Just like divorce, annulment is a way to legally finish a marriage.
Annulment of divorce is, however, highly unusual and can only occur in very limited situations. As a result, very few divorce solicitors ever come across it.
Typically, in order to qualify for an annulment your marriage needs to be legally invalid. It might have been legally invalid from the beginning or it might become legally invalid further down the line.
Are there any limitations on annulment of marriage?
Unlike divorce, you don’t have to wait until the first anniversary of the divorce before making an application. You can make your application for annulment any time after the marriage ceremony took place.
Please note that if you’re filing for annulment because you married when you were under 18, the aplication must be made within 4 years of you turning 18.
Why might I consider an annulment?
There are various reasons you might need to consider an annulment for your marriage. The grounds are different from divorce– however like getting divorced, you need to establish a reason to get your marriage annulled.
What is the difference between a void and voidable marriage?
Admittedly it does sound rather technical, but it’s not too complicated.
To prove a voidable marriage, an application to court is required for the annulment – which is at the discretion of the judge, who will normally require powerful evidence.
Examples of reasons for voidable marriages include:
- the marriage wasn’t consummated ie you have not had sexual intercourse with the person you married since the wedding,
- a forced marriage
- one party couldn’t consent because of mental health difficulties
- your spouse was pregnant by someone else before the wedding
- the other spouse had a sexually transmitted disease when you got married
A void marriage is different. The law treats the marriage as if it was not legally valid in the first place – as if it the marriage simply never took place.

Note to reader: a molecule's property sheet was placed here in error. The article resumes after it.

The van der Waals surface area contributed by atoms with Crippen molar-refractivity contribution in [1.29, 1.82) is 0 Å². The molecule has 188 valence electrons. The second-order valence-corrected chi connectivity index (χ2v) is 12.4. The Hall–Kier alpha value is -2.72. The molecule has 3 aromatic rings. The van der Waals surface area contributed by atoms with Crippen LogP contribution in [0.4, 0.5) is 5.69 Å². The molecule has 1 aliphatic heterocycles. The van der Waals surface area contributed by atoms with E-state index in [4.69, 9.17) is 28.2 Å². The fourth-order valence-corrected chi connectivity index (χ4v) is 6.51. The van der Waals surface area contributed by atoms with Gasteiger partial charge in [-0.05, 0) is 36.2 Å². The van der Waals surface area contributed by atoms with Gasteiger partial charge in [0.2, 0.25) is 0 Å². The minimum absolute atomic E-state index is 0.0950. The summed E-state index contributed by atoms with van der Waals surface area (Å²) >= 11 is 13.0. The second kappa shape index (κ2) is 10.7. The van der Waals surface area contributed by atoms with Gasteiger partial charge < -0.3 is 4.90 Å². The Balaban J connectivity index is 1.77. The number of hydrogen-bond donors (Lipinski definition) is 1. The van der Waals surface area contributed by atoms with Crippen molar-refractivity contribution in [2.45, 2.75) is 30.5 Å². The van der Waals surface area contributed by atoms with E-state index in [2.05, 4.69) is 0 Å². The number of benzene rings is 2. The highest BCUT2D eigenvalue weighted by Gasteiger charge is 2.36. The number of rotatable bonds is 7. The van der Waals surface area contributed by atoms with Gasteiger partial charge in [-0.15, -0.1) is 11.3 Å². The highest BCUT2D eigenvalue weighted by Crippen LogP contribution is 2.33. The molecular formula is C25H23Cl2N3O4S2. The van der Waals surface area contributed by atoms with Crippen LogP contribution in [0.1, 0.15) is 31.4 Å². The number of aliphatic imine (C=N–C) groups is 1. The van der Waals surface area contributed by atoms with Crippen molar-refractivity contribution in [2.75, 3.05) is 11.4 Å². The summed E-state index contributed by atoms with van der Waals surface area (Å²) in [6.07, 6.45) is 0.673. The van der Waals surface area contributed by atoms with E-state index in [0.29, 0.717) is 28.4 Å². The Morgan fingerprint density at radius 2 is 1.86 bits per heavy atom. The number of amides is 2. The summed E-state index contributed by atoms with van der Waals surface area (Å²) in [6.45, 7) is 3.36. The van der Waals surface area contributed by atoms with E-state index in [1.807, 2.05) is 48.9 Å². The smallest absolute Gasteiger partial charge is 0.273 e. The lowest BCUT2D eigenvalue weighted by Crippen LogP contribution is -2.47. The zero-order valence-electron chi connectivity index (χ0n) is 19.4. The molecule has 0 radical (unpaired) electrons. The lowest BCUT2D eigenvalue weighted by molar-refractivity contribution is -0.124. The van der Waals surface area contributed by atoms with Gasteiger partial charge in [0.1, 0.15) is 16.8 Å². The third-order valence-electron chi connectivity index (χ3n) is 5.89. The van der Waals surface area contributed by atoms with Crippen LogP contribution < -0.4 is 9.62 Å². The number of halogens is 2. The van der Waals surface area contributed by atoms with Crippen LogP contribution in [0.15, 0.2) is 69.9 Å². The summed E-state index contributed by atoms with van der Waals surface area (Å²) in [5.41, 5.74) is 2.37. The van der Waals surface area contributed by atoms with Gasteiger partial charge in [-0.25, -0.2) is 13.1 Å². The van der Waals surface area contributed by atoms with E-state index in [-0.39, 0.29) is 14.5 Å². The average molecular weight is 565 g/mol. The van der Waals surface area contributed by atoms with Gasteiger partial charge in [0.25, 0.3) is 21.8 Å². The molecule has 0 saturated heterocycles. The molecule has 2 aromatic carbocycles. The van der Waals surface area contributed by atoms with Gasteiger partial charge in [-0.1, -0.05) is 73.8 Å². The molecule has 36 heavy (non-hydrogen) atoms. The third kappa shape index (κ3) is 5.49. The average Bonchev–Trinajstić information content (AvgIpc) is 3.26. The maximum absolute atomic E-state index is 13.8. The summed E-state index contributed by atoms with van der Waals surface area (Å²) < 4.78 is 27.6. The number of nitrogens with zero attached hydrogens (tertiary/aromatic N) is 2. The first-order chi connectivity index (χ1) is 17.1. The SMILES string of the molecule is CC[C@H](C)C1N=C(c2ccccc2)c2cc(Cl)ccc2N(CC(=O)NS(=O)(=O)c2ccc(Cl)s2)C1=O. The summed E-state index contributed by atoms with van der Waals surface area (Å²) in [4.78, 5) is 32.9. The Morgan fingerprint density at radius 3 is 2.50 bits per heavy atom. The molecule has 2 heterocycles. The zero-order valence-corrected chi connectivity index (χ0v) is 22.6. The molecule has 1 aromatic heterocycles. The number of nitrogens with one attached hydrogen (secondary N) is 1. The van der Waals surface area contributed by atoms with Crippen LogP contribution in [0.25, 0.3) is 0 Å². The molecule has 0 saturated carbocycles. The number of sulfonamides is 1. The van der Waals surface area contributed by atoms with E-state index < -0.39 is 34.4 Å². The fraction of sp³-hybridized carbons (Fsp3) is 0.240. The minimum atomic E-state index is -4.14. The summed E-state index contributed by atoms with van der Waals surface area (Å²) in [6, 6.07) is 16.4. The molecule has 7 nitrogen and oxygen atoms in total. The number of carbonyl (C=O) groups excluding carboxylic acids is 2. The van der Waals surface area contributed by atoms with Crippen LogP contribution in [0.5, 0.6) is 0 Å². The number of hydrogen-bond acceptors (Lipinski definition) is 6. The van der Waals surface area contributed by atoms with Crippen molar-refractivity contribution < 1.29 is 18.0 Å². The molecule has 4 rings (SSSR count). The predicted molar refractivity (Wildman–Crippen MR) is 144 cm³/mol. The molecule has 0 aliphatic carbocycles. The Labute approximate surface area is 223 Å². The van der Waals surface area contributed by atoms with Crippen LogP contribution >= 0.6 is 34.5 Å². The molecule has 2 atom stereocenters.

Examples of void marriages include:
- being too closely related to the person you married e.g. you married your uncle
- if either of you were under the age of 16
- if either of you was already married at the time, or in a civil partnership
Our senior partner, Tim Bishop, when he was still a practising divorce solicitor, once came across an application for annulment on the basis that the bride was too drunk to consent. This can be grounds for annulment.
Do I have to go to court?
Yes, you will need to make a court appearance in order to qualify for an annulment. You solicitor will be able to advise you on this when the time comes and they’ll also be able to assist you in gathering all the necessary evidence you might need in order to prove that your marriage is invalid.
If the case is contested by your spouse then you might need to make more than one court appearance, depending on how long the case goes on for. Sometimes, cases can be long and complicated so you should be prepared for this when seeking an annulment, just in case any issues do arise with your case.
As these situations are often emotionally sensitive and difficult for people, it is important that they are handled properly. Good legal advice from an experienced family law solicitor will help to guide you through the process, making sure you know your options and that you informed about what is going on at every step of the way.
How long does annulment take?
The length of time an annulment takes will depend on your particular case. You might find that it takes longer than average if your spouse objects to the annulment. On average, the process can normally be expected to take between 6 and 8 months as long as the case is not contested.
Thinking of annulment? Looking for Specialist Family Law Solicitors? Contact us now
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